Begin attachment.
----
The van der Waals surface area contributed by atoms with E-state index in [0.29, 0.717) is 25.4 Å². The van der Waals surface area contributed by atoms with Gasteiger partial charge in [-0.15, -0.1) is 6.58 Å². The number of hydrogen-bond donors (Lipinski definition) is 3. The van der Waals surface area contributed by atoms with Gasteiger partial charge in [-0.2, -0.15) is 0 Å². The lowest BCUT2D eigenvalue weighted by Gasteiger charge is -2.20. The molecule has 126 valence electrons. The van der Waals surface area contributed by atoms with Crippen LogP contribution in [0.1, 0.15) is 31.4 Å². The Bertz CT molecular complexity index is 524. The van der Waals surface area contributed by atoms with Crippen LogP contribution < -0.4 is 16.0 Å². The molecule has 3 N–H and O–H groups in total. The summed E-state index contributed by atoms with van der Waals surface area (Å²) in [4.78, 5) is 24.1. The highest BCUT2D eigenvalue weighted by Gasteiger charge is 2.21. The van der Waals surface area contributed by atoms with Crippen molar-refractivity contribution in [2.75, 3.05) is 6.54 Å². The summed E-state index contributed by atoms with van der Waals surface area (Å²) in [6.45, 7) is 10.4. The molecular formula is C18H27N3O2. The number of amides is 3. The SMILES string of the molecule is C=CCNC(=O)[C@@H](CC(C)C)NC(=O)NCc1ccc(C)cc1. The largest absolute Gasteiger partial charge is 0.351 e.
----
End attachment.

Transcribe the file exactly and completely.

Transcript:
The van der Waals surface area contributed by atoms with E-state index in [0.29, 0.717) is 25.4 Å². The van der Waals surface area contributed by atoms with Gasteiger partial charge in [-0.15, -0.1) is 6.58 Å². The number of hydrogen-bond donors (Lipinski definition) is 3. The van der Waals surface area contributed by atoms with Gasteiger partial charge in [-0.2, -0.15) is 0 Å². The lowest BCUT2D eigenvalue weighted by Gasteiger charge is -2.20. The molecule has 126 valence electrons. The van der Waals surface area contributed by atoms with Crippen LogP contribution in [0.1, 0.15) is 31.4 Å². The Bertz CT molecular complexity index is 524. The van der Waals surface area contributed by atoms with Crippen LogP contribution < -0.4 is 16.0 Å². The molecule has 3 N–H and O–H groups in total. The summed E-state index contributed by atoms with van der Waals surface area (Å²) in [4.78, 5) is 24.1. The highest BCUT2D eigenvalue weighted by Gasteiger charge is 2.21. The van der Waals surface area contributed by atoms with Crippen molar-refractivity contribution in [2.75, 3.05) is 6.54 Å². The summed E-state index contributed by atoms with van der Waals surface area (Å²) in [6.45, 7) is 10.4. The molecular formula is C18H27N3O2. The number of amides is 3. The SMILES string of the molecule is C=CCNC(=O)[C@@H](CC(C)C)NC(=O)NCc1ccc(C)cc1. The largest absolute Gasteiger partial charge is 0.351 e.